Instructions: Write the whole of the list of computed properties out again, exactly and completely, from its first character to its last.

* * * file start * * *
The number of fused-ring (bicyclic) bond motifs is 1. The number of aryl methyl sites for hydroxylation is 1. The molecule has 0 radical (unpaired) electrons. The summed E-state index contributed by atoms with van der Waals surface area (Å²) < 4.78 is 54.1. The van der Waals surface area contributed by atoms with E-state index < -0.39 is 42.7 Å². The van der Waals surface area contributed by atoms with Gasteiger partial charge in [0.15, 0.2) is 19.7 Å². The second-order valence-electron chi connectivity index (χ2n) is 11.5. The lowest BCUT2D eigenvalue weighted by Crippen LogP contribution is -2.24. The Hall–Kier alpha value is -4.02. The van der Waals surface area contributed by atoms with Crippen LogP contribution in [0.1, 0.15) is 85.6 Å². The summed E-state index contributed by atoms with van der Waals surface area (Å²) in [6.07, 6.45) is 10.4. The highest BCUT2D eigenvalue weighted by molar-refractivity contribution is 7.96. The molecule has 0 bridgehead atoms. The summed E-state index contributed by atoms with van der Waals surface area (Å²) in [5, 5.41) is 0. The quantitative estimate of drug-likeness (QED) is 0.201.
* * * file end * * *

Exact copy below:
The number of fused-ring (bicyclic) bond motifs is 1. The number of aryl methyl sites for hydroxylation is 1. The molecule has 0 radical (unpaired) electrons. The summed E-state index contributed by atoms with van der Waals surface area (Å²) < 4.78 is 54.1. The van der Waals surface area contributed by atoms with E-state index < -0.39 is 42.7 Å². The van der Waals surface area contributed by atoms with Gasteiger partial charge in [0.15, 0.2) is 19.7 Å². The second-order valence-electron chi connectivity index (χ2n) is 11.5. The lowest BCUT2D eigenvalue weighted by Crippen LogP contribution is -2.24. The Hall–Kier alpha value is -4.02. The van der Waals surface area contributed by atoms with Crippen LogP contribution in [0.1, 0.15) is 85.6 Å². The summed E-state index contributed by atoms with van der Waals surface area (Å²) in [6.07, 6.45) is 10.4. The highest BCUT2D eigenvalue weighted by molar-refractivity contribution is 7.96. The molecule has 0 bridgehead atoms. The summed E-state index contributed by atoms with van der Waals surface area (Å²) in [5, 5.41) is 0. The quantitative estimate of drug-likeness (QED) is 0.201.